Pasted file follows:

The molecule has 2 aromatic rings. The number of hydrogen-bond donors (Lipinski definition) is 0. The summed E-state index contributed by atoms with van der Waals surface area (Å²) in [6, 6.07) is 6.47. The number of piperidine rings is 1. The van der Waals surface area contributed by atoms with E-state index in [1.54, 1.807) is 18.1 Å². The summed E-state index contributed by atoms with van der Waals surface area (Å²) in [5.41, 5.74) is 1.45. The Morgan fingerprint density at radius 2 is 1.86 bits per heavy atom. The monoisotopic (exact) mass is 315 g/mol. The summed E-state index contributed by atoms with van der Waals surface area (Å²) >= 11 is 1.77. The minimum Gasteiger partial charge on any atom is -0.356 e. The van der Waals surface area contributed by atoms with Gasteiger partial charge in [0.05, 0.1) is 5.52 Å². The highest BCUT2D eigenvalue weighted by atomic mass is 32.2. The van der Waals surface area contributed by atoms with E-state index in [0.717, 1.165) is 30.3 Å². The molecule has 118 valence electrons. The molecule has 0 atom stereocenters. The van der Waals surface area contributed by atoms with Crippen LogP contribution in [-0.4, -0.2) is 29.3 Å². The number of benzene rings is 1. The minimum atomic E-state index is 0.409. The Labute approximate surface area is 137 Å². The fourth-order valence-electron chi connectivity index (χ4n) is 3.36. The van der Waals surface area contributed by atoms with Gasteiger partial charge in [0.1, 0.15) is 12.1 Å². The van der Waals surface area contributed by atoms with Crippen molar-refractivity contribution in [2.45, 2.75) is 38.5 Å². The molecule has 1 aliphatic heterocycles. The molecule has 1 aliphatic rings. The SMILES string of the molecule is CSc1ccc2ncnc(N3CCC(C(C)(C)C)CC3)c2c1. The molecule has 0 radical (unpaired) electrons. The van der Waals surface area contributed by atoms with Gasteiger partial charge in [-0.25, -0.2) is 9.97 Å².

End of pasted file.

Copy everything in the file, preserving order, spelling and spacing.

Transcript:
The molecule has 2 aromatic rings. The number of hydrogen-bond donors (Lipinski definition) is 0. The summed E-state index contributed by atoms with van der Waals surface area (Å²) in [6, 6.07) is 6.47. The number of piperidine rings is 1. The van der Waals surface area contributed by atoms with E-state index in [1.54, 1.807) is 18.1 Å². The summed E-state index contributed by atoms with van der Waals surface area (Å²) in [5.41, 5.74) is 1.45. The Morgan fingerprint density at radius 2 is 1.86 bits per heavy atom. The monoisotopic (exact) mass is 315 g/mol. The summed E-state index contributed by atoms with van der Waals surface area (Å²) >= 11 is 1.77. The minimum Gasteiger partial charge on any atom is -0.356 e. The van der Waals surface area contributed by atoms with Gasteiger partial charge in [0.05, 0.1) is 5.52 Å². The highest BCUT2D eigenvalue weighted by atomic mass is 32.2. The van der Waals surface area contributed by atoms with E-state index in [0.717, 1.165) is 30.3 Å². The molecule has 118 valence electrons. The molecule has 0 atom stereocenters. The van der Waals surface area contributed by atoms with Crippen LogP contribution in [-0.4, -0.2) is 29.3 Å². The number of benzene rings is 1. The minimum atomic E-state index is 0.409. The Labute approximate surface area is 137 Å². The fourth-order valence-electron chi connectivity index (χ4n) is 3.36. The van der Waals surface area contributed by atoms with Gasteiger partial charge in [0.1, 0.15) is 12.1 Å². The van der Waals surface area contributed by atoms with Crippen molar-refractivity contribution in [2.45, 2.75) is 38.5 Å². The molecule has 1 aliphatic heterocycles. The molecule has 1 aliphatic rings. The SMILES string of the molecule is CSc1ccc2ncnc(N3CCC(C(C)(C)C)CC3)c2c1. The molecule has 0 radical (unpaired) electrons. The van der Waals surface area contributed by atoms with Gasteiger partial charge in [-0.25, -0.2) is 9.97 Å².